“Injury and illness prevention programs are a better approach than safety incentive programs,” said OSHA Assistant Secretary David Michaels in his American Society of Safety Engineers webinar in May. “Already, workers have lots of incentives to work safely. We don’t need incentives. We need strong safety and health programs.”
Given this perspective, OSHA’s accelerated effort to adopt an Injury and Illness Prevention Program (I2P2) standard makes sense. Once adopted, the standard would require all U.S. employers to have company I2P2s, something that, incredibly, is not required under current regulations. Michaels said he wants the standard in place within three years, a lightning pace if judged by OSHA’s past standard adoption performance.
Through its effort to require injury and illness prevention programs at all work sites, OSHA hopes to bring much added focus to the question of what constitutes an effective safety and health program. The basic purpose of an I2P2 is identification and assessment of hazards and the institution of prevention measures. Good data collection is one aspect; so is worker involvement and top-management attention. Training is also critical.
“Safe work is more important than reporting,” said Michaels, who stressed that employers’ drive for low, reported injury and illness rates has corrupted the data and masked the extent of the nation’s workplace safety and health problems. “We want programs that reward workers for working safely, identifying hazards and abating them. A good I2P2 is a better approach than an incentive program.”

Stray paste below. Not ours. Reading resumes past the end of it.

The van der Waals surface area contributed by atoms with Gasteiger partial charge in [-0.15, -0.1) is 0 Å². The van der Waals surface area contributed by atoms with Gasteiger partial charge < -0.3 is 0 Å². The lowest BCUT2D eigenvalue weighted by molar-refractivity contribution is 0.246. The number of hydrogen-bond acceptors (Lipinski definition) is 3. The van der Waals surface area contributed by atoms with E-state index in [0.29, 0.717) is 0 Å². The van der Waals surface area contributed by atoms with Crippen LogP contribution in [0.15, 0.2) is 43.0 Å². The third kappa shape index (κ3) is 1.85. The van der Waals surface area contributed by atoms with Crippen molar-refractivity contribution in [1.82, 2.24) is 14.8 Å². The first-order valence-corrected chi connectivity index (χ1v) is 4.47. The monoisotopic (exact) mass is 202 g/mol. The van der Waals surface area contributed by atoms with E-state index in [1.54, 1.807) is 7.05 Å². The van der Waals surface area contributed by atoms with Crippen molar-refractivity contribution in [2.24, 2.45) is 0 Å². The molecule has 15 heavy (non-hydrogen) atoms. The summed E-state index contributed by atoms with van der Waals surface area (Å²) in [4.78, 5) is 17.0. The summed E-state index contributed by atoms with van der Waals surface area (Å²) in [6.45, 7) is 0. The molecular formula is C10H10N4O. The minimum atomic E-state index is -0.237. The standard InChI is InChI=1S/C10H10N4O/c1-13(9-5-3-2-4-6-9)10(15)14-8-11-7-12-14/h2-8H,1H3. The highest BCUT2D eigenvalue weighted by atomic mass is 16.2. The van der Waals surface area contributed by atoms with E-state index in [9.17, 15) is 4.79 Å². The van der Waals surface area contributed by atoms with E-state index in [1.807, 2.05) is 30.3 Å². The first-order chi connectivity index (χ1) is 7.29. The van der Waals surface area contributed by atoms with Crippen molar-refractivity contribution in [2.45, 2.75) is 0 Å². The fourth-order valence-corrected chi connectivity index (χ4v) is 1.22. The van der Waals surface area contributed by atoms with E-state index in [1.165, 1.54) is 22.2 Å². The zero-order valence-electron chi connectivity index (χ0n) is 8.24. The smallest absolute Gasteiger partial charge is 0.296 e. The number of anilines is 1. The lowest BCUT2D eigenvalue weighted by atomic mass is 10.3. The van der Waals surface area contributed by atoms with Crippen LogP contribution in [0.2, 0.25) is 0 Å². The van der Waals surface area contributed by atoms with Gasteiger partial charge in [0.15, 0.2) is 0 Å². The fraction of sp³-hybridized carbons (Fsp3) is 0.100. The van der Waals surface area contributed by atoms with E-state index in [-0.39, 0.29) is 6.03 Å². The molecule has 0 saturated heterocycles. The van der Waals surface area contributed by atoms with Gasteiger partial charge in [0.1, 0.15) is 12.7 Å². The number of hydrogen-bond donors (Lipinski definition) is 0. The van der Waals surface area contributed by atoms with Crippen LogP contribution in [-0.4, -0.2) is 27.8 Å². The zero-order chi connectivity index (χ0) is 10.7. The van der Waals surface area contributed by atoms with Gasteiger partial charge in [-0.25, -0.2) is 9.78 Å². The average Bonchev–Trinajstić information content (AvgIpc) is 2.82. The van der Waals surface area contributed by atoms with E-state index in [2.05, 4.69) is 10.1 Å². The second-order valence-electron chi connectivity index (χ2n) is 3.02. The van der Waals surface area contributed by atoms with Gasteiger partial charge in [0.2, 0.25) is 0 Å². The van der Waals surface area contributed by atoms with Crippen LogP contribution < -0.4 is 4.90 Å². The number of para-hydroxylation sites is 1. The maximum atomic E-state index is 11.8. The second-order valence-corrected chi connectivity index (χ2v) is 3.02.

During June, OSHA convened three sessions to receive public comment on its proposed I2P2 standard. The LHSFNA participated and is working with the Building and Construction Trades Department of the AFL-CIO to develop an I2P2 rule specific to the construction industry. Eventually, the key components of a solid safety program will be codified in the new standard.
Michaels also urged companies to use government safety consultation services that are provided at the state level, and he praised Voluntary Protection Program (VPP) companies that strongly pursue safety programs and safe workplaces. He advised all companies to develop I2P2s and to engage their workers and supervisors in the process.
The LHSFNA’s Occupational Health and Safety Division provides support to LIUNA signatory employers who want help developing company- and site-specific safety programs. It can be reached at 202-628-5465.